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Cost-Benefit Analysis of Developmental Crime Prevention Programmes

Children and youth who are at risk of becoming early-onset life-course-persistent offenders often slip through the cracks of other systems in society (e.g., health, education, child welfare, substance use and mental health). When they do, they impose an enormous economic ...

Published onMar 13, 2023
Cost-Benefit Analysis of Developmental Crime Prevention Programmes


Background: Children and youth who are at risk of becoming early-onset life-course-persistent offenders often slip through the cracks of other systems in society (e.g., health, education, child welfare, substance use, mental health). When they do, they impose an enormous economic burden on society. Developmental crime prevention (DCP) programmes seek to reduce these costs through evidence-based interventions that target individual child and family risk and protective factors for antisocial behaviour. Aim: This study reviewed cost-benefit analysis studies of DCP interventions to identify whether they produced monetary benefits that exceeded programme costs. Method: We searched the literature for studies of interventions that were evaluated using high-quality research methods (i.e., experimental or quasi-experimental designs). Key characteristics of these evaluations are summarized and benefit-to-cost ratios (BCRs) are reported. Results: Eleven CBA evaluations met study criteria. The programmes varied in terms of who they targeted (e.g., pregnant mothers, at-risk youth), the age of participants (e.g., adults, children, older youth), the intervention duration (e.g., 10 weeks to 4 years), and the follow-up interval (e.g., 6 months to 50 years). Ten of the 11 studies produced favourable BCRs, ranging between 1.35 and 31.77, depending on the type and scope of outcomes that were monetized. Conclusion: There is strong evidence in support of DCP from a cost-benefit perspective. However, given the small number of studies for analysis, more prospective longitudinal CBA evaluations are needed, in addition to greater consistency in the scope and methods that are used to monetize outcomes.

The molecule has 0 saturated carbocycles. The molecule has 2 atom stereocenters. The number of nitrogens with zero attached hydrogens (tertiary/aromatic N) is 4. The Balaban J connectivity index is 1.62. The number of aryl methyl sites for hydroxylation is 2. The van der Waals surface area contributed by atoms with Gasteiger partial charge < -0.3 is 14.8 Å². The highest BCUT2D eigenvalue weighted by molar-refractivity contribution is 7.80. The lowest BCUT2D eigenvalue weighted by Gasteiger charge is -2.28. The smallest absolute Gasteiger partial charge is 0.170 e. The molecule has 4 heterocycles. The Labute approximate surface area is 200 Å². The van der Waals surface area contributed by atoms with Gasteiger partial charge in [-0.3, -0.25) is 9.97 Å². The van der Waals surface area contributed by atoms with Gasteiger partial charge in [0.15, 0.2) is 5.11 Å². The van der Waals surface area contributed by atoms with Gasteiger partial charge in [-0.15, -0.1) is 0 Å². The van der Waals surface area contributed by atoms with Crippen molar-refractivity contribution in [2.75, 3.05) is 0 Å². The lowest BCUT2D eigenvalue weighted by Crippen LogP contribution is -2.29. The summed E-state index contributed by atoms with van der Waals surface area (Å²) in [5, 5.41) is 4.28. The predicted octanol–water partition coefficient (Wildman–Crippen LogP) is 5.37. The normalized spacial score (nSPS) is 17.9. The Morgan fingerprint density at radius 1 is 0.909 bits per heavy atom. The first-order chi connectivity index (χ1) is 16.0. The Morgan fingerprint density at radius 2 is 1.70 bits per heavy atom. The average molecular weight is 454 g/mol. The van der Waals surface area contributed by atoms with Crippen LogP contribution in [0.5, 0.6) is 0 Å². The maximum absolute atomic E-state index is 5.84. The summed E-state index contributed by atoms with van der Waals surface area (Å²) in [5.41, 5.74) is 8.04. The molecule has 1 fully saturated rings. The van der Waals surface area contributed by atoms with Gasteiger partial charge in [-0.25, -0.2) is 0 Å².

Keywords: cost-benefit analysis; developmental crime prevention; evidence-based practice; monetary cost of crime; randomized controlled trial (RCT).

Data availability statement: data sharing is not applicable to this article as no new data were created or analyzed in this study.


It is said that the criminal justice system inherits the mistakes of all other systems (e.g., health, education, child welfare, substance use, mental health). If true, this implies that early oppor­tun­ities are missed to intervene with at-risk individuals and steer them away from a life of crime. Such failures are not trivial when one considers that early-onset life-course-persistent offenders impose an enormous economic burden on society. Cohen and Piquero (2009) estimated that the average cost of a criminal career for a high-risk youth (in the United States) ranges between $2.7 and $4.8 million (in 2007 U.S. dollars). Koegl and Farrington (2021) estimated that the average conduct-disordered boy (in Canada) accumu­lates $2.2 million (in 2019 Canadian dollars) in victim, correc­tions, and other justice system costs between the ages of 12 and 20. In addition, the top 5% of high-rate offenders in their sample were respon­sible for one-third of the overall costs, totalling $71.6 million over the span of nine years. Using a similar costing method­ology but with an older sample of young offenders in Canada, Koegl and Day (2019) estimated that the average costs per offender exceeded $5.8 million (in 2013 Canadian dollars) between the ages of 12 and 26. When aggregated, the total sample generated $2.26 billion in costs over the 15-year follow-up interval, or roughly $390,355 per offender per year.

The main aim of this paper is to review cost-benefit analyses (CBAs) of developmental prevention programmes that targeted risk factors for antisocial behaviour and delinquency.